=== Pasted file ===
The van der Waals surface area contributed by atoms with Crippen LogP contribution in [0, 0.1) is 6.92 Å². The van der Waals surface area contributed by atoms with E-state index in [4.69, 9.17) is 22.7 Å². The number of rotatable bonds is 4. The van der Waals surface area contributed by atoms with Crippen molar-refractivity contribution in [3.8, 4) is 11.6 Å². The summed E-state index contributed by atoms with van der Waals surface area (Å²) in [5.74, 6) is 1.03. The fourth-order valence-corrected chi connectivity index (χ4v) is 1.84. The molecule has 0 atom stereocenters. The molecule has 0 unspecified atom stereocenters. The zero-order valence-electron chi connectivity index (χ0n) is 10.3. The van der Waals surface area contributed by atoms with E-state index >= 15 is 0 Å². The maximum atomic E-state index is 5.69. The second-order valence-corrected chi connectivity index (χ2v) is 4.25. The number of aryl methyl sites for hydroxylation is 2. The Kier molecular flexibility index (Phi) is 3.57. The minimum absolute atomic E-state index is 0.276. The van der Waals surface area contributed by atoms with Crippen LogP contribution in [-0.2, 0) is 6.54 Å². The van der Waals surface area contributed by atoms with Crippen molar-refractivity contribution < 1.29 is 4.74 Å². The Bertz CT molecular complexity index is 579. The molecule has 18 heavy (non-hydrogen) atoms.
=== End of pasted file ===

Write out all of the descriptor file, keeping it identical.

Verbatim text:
The van der Waals surface area contributed by atoms with Crippen LogP contribution in [0, 0.1) is 6.92 Å². The van der Waals surface area contributed by atoms with E-state index in [4.69, 9.17) is 22.7 Å². The number of rotatable bonds is 4. The van der Waals surface area contributed by atoms with Crippen molar-refractivity contribution in [3.8, 4) is 11.6 Å². The summed E-state index contributed by atoms with van der Waals surface area (Å²) in [5.74, 6) is 1.03. The fourth-order valence-corrected chi connectivity index (χ4v) is 1.84. The molecule has 0 atom stereocenters. The molecule has 0 unspecified atom stereocenters. The zero-order valence-electron chi connectivity index (χ0n) is 10.3. The van der Waals surface area contributed by atoms with E-state index >= 15 is 0 Å². The maximum atomic E-state index is 5.69. The second-order valence-corrected chi connectivity index (χ2v) is 4.25. The number of aryl methyl sites for hydroxylation is 2. The Kier molecular flexibility index (Phi) is 3.57. The minimum absolute atomic E-state index is 0.276. The van der Waals surface area contributed by atoms with Crippen LogP contribution in [-0.2, 0) is 6.54 Å². The van der Waals surface area contributed by atoms with Crippen molar-refractivity contribution < 1.29 is 4.74 Å². The Bertz CT molecular complexity index is 579. The molecule has 18 heavy (non-hydrogen) atoms.